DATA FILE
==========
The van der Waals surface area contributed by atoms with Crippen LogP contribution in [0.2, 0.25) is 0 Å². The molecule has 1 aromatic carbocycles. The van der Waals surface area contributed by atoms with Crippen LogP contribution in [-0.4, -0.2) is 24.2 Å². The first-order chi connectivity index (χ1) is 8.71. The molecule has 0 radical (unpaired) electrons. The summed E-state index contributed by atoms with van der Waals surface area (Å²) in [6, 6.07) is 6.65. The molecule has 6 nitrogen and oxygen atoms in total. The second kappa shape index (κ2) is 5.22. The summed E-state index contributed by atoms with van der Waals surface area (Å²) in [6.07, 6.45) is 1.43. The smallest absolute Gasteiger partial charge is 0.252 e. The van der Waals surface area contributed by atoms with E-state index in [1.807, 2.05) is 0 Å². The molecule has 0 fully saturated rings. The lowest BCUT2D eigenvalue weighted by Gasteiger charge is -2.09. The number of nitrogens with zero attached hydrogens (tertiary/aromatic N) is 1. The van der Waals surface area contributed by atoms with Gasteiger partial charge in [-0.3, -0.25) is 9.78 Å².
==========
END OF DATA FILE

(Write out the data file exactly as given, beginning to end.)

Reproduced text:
The van der Waals surface area contributed by atoms with Crippen LogP contribution in [0.2, 0.25) is 0 Å². The molecule has 1 aromatic carbocycles. The van der Waals surface area contributed by atoms with Crippen LogP contribution in [-0.4, -0.2) is 24.2 Å². The first-order chi connectivity index (χ1) is 8.71. The molecule has 0 radical (unpaired) electrons. The summed E-state index contributed by atoms with van der Waals surface area (Å²) in [6, 6.07) is 6.65. The molecule has 6 nitrogen and oxygen atoms in total. The second kappa shape index (κ2) is 5.22. The summed E-state index contributed by atoms with van der Waals surface area (Å²) in [6.07, 6.45) is 1.43. The smallest absolute Gasteiger partial charge is 0.252 e. The van der Waals surface area contributed by atoms with E-state index in [1.807, 2.05) is 0 Å². The molecule has 0 fully saturated rings. The lowest BCUT2D eigenvalue weighted by Gasteiger charge is -2.09. The number of nitrogens with zero attached hydrogens (tertiary/aromatic N) is 1. The van der Waals surface area contributed by atoms with Gasteiger partial charge in [-0.3, -0.25) is 9.78 Å².